In this world, the majority of people either spend their lives trying to live up to or destroy the expectations that others have set upon them.  Furthermore, most of the dysfunctionality in this world emanates from unchecked self-centeredness.  I think these issues are connected by the way that children have been socialized.  It's unfortunate that the inherent goodness of a child is forever linked with his actions or specific personality traits.  

If you do your homework, you are good.  If you break something, you are bad.  If you say hello to a new adult, you are polite and outgoing.  If you don't, you are rude or shy.  If you sit quietly and play with your toys, you are well mannered.  If you jump up and down on the sofa, you're feral.  Hello?  Kids are always good.  A child might feel angry, shy, sad, mad, etc., but those emotions shouldn't define them.  There are times when they behave badly, but no child is inherently bad.  Love the child, judge (if you must) the behavior.
And we may not think that what we say or how we say it matters too much, but to a small child we are god-like in our wisdom and understanding of how things work.  They believe what you say about everything, especially what you say about them. Every single word.  By the way, I'm not making this stuff up.  This is what the "experts" on child development have said.  (Only they needed three hundred plus pages to communicate that while I did in a few paragraphs.  Is it even worth wondering why I still haven't finished writing my Masters thesis?)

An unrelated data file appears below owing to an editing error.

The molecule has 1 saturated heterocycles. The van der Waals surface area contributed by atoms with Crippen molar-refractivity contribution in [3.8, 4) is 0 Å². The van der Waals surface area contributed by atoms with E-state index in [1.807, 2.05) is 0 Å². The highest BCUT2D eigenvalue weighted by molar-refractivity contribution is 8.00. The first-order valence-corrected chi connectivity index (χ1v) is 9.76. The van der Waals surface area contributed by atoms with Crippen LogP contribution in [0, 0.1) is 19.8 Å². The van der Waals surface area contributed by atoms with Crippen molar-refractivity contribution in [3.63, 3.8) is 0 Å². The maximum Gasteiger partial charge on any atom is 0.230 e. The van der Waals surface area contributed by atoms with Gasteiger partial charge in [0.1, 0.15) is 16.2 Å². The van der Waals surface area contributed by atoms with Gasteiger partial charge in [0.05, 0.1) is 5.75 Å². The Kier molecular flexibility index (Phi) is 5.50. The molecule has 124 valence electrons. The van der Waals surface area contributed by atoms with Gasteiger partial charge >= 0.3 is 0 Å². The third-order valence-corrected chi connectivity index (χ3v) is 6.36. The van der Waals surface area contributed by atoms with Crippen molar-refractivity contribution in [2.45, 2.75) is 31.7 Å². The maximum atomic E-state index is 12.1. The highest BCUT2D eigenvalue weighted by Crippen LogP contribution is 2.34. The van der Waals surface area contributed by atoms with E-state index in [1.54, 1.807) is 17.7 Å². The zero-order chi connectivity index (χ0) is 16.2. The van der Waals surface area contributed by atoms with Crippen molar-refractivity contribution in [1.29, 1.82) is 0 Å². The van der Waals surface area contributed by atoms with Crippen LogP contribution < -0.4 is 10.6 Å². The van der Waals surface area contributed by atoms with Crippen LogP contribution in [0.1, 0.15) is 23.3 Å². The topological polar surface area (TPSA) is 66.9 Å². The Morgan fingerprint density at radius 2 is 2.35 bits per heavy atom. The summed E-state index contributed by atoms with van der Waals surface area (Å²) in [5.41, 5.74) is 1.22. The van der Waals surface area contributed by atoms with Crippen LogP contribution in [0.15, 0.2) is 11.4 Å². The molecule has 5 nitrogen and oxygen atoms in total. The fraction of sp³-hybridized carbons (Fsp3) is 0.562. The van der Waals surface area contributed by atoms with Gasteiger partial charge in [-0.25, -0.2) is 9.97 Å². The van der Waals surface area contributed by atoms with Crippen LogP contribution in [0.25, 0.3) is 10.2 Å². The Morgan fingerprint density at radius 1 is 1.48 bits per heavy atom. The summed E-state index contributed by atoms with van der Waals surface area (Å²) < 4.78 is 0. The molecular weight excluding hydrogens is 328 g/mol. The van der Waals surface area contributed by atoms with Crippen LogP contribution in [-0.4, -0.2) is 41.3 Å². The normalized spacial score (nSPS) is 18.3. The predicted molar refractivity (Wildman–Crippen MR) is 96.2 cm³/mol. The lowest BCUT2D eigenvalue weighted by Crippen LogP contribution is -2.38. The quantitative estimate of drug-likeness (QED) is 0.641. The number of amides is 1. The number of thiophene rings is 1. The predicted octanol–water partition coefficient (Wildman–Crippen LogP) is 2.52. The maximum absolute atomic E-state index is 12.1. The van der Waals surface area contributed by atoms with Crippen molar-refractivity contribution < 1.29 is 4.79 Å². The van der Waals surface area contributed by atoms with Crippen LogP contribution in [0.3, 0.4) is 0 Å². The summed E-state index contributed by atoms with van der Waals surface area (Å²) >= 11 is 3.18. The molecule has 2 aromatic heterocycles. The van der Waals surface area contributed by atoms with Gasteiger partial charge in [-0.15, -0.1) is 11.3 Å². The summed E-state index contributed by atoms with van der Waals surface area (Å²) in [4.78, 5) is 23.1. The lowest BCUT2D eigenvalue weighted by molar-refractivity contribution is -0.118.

A few days ago, we went to Target and N. held my hand as we walked into the store.  This is probably her thousandth visit there, so as soon as we entered she let go of my hand and just started walking.  I lingered behind her for a while, still watching, but very amazed at her dramatic show of independence.  I finally just grabbed her and put her in the shopping cart because I had a lot of shopping to do.  But I wonder, where was she going?  

Probably the toy section, or even the clothing aisle, she has become quite the little fashionista. Maybe, though, she was just headed towards the aisle called, "Infinite Possibilities."  Next time, if I don't have so much to get done, I might just follow her there.


Monday, April 7, 2008

Balancing Act and a New Beginning

I'm changing things up with my blog for a couple of reasons.  I had previously called it "Balancing Act" and wrote with the aim of helping others and myself achieve more "balance" in life.  

This endeavor had become tedious.  It meant that every time I wrote something, I felt the self inflicted need to post something insightful and brilliant.  A few weeks ago, I was racking my brain about the next topic for a post when I kicked myself and said, "Hey, this is a freakin' blog, not the great American novel..." Which by the way, I have every intention of writing... someday.
Furthermore, I had started off blogging wishing to be anonymous.  The radical revolutionary urging us to overthrow a monarchy that is levying unfair taxation upon us might enjoy the benefits of everlasting anonymity, but it proves short lived for a person whose life comprises mostly of everyday stuff.  I cannot write about what I do not know, and I only know my own life.  Besides, I like being Faiqa.  It took a long time to get here, and I'll be d@#$%d if I pretend not to be me, even if it is only the Internet.

In the meantime, this is just a blog about what I, Faiqa, think about life.  Sometimes, what I think is really brilliant, but more often than not it's just my opinion.  As Emerson said so eloquently, it is simply an expression of my character, which I hope is good and interesting.

Tuesday, April 1, 2008

Jack Shephard